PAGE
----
- Unfinished tasks: A child with ADHD may show interest in lots of different things, but they may have problems finishing them. For example, they may start projects, chores, or homework, but move on to the next thing that catches their interest before finishing.
- Lack of focus: A child with ADHD may have trouble paying attention, even when someone is speaking directly to them. They’ll say they heard you, but they won’t be able to repeat back to you what you just said.
- Avoidance of tasks needing extended mental effort: This same lack of focus can cause a child to avoid activities that require a sustained mental effort, such as paying attention in class or doing homework.
- Mistakes: Children with ADHD can have trouble following instructions that require planning or executing a plan. This can then lead to careless mistakes, but it doesn’t indicate laziness or a lack of intelligence.
- Daydreaming: Children with ADHD aren’t always rambunctious and loud. Another sign of ADHD is being quieter and less involved than other kids. A child with ADHD may stare into space, daydream, and ignore what’s going on around them.
- Trouble getting organized: A child with ADHD may have trouble keeping track of tasks and activities. This may cause problems at school, as they can find it hard to prioritize homework, school projects, and other assignments.
- Forgetfulness: Kids with ADHD may be forgetful in daily activities. They may forget to do chores or their homework. They may also lose things often, such as toys.
- Symptoms in multiple settings: A child with ADHD will show symptoms of the condition in more than one setting. For instance, they may show lack of focus both in school and at home.
6. Can ADHD be treated?
Treatment for attention deficit hyperactivity disorder (ADHD) can help relieve the symptoms and make the condition much less of a problem in day-to-day life. ADHD can be treated using medication or cognitive-behavioural interventions and clinical behaviour therapy, but a combination of both is often best.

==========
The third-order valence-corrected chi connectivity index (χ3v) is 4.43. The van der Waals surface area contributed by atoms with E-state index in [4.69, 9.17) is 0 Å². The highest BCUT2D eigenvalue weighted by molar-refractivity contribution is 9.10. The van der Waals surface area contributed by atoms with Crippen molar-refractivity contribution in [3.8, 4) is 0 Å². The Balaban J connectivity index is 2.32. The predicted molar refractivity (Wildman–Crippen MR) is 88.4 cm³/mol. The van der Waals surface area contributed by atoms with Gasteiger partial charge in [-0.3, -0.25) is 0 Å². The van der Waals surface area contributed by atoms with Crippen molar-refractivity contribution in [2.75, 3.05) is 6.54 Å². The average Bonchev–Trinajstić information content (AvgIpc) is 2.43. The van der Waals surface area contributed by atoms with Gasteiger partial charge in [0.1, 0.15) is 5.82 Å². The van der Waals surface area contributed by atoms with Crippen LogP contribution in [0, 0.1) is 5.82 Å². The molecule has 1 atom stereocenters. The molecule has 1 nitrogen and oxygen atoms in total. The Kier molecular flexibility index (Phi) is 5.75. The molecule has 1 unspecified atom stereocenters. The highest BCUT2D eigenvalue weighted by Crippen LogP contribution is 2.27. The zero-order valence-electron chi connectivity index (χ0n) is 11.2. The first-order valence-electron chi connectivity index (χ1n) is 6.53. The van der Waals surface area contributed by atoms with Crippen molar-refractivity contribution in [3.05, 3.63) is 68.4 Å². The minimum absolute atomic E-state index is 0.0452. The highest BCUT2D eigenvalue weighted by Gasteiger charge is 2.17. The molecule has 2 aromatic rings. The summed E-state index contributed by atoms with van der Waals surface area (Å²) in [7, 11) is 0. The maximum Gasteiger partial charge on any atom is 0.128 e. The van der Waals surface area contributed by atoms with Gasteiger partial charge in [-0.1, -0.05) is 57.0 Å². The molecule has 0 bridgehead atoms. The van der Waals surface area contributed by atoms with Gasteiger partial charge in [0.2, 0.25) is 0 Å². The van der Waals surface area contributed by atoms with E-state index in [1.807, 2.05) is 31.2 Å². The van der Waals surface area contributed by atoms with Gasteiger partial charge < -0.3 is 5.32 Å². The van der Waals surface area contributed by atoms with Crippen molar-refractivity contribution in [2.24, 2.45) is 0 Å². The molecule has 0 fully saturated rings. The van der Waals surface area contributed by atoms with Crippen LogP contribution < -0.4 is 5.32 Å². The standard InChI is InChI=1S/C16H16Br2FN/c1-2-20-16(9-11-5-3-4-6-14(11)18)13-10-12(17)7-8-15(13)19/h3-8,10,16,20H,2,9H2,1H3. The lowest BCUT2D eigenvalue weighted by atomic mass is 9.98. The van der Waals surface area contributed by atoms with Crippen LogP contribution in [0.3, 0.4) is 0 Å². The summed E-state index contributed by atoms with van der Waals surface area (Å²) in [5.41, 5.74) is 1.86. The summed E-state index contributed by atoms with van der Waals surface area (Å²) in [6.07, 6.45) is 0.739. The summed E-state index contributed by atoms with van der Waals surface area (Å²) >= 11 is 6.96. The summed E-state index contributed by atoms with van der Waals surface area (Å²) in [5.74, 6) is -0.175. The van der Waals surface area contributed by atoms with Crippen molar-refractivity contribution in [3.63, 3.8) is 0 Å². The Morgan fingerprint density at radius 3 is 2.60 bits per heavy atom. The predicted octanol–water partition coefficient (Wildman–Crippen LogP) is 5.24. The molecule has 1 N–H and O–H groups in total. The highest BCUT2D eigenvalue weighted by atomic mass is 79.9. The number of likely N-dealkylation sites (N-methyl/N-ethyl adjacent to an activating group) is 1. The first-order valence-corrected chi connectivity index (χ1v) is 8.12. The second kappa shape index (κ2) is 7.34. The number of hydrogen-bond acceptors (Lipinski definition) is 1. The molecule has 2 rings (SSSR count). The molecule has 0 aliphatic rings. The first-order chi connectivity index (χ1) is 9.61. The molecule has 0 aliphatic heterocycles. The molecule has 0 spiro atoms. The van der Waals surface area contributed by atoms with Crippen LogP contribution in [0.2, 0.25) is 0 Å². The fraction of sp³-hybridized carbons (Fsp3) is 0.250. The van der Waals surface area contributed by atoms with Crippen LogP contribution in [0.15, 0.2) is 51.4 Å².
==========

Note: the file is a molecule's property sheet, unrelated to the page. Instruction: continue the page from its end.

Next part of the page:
7. Are Epilepsy and ADHD related?
Attention-deficit hyperactivity disorder (ADHD) has a prevalence rate of 7%–9% in the general population of children. However, in children with epilepsy, ADHD has been found to be present in 20%–50% of patients.
8. Do people outgrow ADHD?
It is a myth that children can outgrow ADHD. If left untreated, ADHD continues into adulthood. However, by developing their strengths, structuring their environments, and using medication when needed, children with ADHD can grow up to be adults leading very productive lives.
9. How can I know if my child has ADHD or if he is simply exhibiting bad behaviour?
As a general guide, the symptoms of inattention or hyperactivity must have persisted for at least six months and they must be affecting the child’s educational and social development. The symptoms must have appeared early in life and become noticeable before the child reached the age of seven, and they must be excessive and occurring far more frequently than would be expected from other children of a similar age.
Unlike bad behaviour or an emotional reaction to difficult circumstances in a home or school environment, ADHD will present itself as a consistent pattern of unacceptable behaviour that is demonstrated across all social settings, and over a long period of time. If a child is as ‘good as gold’ at school but badly behaved at home, it is unlikely that they have any form of attention deficit disorder.
10. What other problems co-exist with ADHD?
Often children with ADHD have additional diagnoses, like learning disabilities, depression or oppositional defiant disorder. While studies vary on their findings, there are some general trends. Girls tend to have more internalizing disorders, like depression, eating disorders, and anxiety.